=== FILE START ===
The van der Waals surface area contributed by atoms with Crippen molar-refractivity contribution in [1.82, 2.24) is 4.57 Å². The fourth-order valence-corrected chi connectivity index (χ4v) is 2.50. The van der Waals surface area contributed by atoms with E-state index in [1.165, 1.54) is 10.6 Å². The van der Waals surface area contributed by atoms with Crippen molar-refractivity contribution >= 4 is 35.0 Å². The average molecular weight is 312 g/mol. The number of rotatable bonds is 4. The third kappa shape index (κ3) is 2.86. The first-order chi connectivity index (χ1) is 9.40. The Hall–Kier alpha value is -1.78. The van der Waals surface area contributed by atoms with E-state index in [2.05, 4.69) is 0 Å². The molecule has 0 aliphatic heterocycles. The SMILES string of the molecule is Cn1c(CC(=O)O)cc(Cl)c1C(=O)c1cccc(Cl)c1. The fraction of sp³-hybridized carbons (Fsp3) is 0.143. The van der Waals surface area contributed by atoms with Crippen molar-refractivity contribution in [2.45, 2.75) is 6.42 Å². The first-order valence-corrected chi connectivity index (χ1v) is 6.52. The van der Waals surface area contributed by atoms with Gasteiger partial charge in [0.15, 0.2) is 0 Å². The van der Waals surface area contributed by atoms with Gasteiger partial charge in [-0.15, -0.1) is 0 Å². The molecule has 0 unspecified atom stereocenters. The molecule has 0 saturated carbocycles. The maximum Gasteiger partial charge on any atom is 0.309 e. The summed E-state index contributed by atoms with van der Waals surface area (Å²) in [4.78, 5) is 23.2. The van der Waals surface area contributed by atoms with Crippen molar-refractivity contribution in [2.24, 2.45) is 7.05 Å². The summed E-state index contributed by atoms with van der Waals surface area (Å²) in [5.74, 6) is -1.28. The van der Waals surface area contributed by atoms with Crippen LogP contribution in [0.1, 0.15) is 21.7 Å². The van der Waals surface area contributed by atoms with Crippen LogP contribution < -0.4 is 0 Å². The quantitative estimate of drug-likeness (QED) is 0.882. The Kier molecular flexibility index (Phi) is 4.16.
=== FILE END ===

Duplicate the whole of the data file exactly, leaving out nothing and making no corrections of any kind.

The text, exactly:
The van der Waals surface area contributed by atoms with Crippen molar-refractivity contribution in [1.82, 2.24) is 4.57 Å². The fourth-order valence-corrected chi connectivity index (χ4v) is 2.50. The van der Waals surface area contributed by atoms with E-state index in [1.165, 1.54) is 10.6 Å². The van der Waals surface area contributed by atoms with Crippen molar-refractivity contribution >= 4 is 35.0 Å². The average molecular weight is 312 g/mol. The number of rotatable bonds is 4. The third kappa shape index (κ3) is 2.86. The first-order chi connectivity index (χ1) is 9.40. The Hall–Kier alpha value is -1.78. The van der Waals surface area contributed by atoms with E-state index in [2.05, 4.69) is 0 Å². The molecule has 0 aliphatic heterocycles. The SMILES string of the molecule is Cn1c(CC(=O)O)cc(Cl)c1C(=O)c1cccc(Cl)c1. The fraction of sp³-hybridized carbons (Fsp3) is 0.143. The van der Waals surface area contributed by atoms with Crippen molar-refractivity contribution in [2.45, 2.75) is 6.42 Å². The first-order valence-corrected chi connectivity index (χ1v) is 6.52. The van der Waals surface area contributed by atoms with Gasteiger partial charge in [0.15, 0.2) is 0 Å². The van der Waals surface area contributed by atoms with Gasteiger partial charge in [-0.15, -0.1) is 0 Å². The molecule has 0 unspecified atom stereocenters. The molecule has 0 saturated carbocycles. The maximum Gasteiger partial charge on any atom is 0.309 e. The summed E-state index contributed by atoms with van der Waals surface area (Å²) in [4.78, 5) is 23.2. The van der Waals surface area contributed by atoms with Crippen molar-refractivity contribution in [2.24, 2.45) is 7.05 Å². The summed E-state index contributed by atoms with van der Waals surface area (Å²) in [5.74, 6) is -1.28. The van der Waals surface area contributed by atoms with Crippen LogP contribution in [0.1, 0.15) is 21.7 Å². The van der Waals surface area contributed by atoms with Crippen LogP contribution < -0.4 is 0 Å². The quantitative estimate of drug-likeness (QED) is 0.882. The Kier molecular flexibility index (Phi) is 4.16.